According to the independent think-tank Center for American Progress, national diversity has resulted in a diverse workforce. Specifically, people of color now make up almost one-third of the American workforce. Almost half of the labor force is made up of women, who account for 47 percent of the workforce. However, only four percent of Fortune 500 CEOs are people of color, and only three percent are female. Below examine diversity in the workplace for both upper level and lower level employees.
The Importance of Diversity
The concept of diversity goes beyond race or gender and embraces more subjective things such as education, marital status and even socioeconomic level. Diversity is about understanding and respecting individual differences. Consequently, proper diversity management allows employers to attract and keep top talent, which results in a highly functioning, competitive workforce. As a result of diverse hiring and retention practices, companies can better meet the needs of their diverse clients.
A Diverse Workforce
Workplace diversity typically focuses on hiring practices and HR policies for lower to mid-level employees. However, a completely diverse workforce is a key to success in the modern business world. This is because a diverse workforce forms a collective pool of unique viewpoints, experiences and knowledge. As a result, work teams are more creative and productive with fresh perspectives. That is, diverse teams drive internal innovation and can solve problems better than other teams. Overall, this fuels business growth and customer satisfaction.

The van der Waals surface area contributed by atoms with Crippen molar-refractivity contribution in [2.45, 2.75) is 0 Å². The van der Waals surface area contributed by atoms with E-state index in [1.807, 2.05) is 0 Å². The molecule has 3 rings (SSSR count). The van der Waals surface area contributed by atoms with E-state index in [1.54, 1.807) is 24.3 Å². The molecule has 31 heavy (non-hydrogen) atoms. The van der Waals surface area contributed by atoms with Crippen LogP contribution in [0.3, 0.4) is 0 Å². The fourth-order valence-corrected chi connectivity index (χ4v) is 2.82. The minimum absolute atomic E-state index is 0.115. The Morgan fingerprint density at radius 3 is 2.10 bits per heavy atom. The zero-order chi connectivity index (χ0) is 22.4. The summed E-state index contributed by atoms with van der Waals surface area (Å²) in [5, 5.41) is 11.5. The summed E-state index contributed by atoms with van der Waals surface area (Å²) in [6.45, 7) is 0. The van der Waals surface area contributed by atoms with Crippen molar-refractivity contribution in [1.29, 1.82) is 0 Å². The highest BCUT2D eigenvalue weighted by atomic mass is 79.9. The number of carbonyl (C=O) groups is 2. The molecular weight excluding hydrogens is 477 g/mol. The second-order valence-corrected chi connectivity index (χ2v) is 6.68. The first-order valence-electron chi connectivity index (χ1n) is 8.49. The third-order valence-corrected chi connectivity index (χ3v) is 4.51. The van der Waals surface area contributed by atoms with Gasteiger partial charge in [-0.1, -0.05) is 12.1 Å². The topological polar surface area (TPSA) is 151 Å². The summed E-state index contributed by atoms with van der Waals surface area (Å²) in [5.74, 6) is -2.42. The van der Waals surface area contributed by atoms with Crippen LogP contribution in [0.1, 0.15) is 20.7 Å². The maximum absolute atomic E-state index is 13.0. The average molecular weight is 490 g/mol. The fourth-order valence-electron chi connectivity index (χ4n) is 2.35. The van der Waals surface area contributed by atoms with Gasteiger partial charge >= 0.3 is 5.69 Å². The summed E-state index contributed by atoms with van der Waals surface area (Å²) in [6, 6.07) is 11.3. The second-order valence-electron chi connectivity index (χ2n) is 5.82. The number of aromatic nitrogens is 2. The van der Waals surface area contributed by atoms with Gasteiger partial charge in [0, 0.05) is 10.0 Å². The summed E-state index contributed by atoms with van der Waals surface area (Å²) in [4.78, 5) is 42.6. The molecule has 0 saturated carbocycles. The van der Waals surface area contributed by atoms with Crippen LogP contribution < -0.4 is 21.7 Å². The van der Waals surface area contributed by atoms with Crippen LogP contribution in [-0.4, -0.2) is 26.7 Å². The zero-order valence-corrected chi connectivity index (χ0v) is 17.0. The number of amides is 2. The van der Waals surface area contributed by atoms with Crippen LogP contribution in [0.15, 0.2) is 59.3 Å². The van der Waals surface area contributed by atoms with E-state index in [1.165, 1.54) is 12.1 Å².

The Corporate Ladder
According to a Chicago Tribute report, workplace diversity decreases as you ascend the corporate ladder. That is, Caucasian males tend to represent the top of the corporate chain. This results in diverse individuals being kept at the bottom without opportunities for promotion or advancement. One of the suggested reasons for this problem is because diversity training typically involves forcing managers to admit that they are subconsciously biased and therefore, partially to blame. In addition to this, rigid hiring and promotion rules can also create resistance from upper management. Top leaders can reduce these problems through requiring managers to spearhead the diversity committee and mentor diverse, aspiring supervisors.
While diversity offers plenty of advantages, there are challenges to achieving and maintain a diverse workforce. For example, there are always staunch employees who resist diversity and the accompanying changes. However, diverse employees can also struggle to understand and accept each other’s viewpoint. This is especially true with certain diverse groups that have had historical difficulties with each other. Consequently, this can result in miscommunication, disorganization and poor productivity. This can be remedied through informal office retreats and workshops that focus on mutual sharing and relationship building among all employees.
To sum up, diversity is crucial for the commercial success of every business. Genuine diversity can be accomplished through understanding the importance of diversity and improving both lower and upper employee level diversity practices. In addition to this, diversity management requires opportunities for employees to interact and engage with each other in informal settings.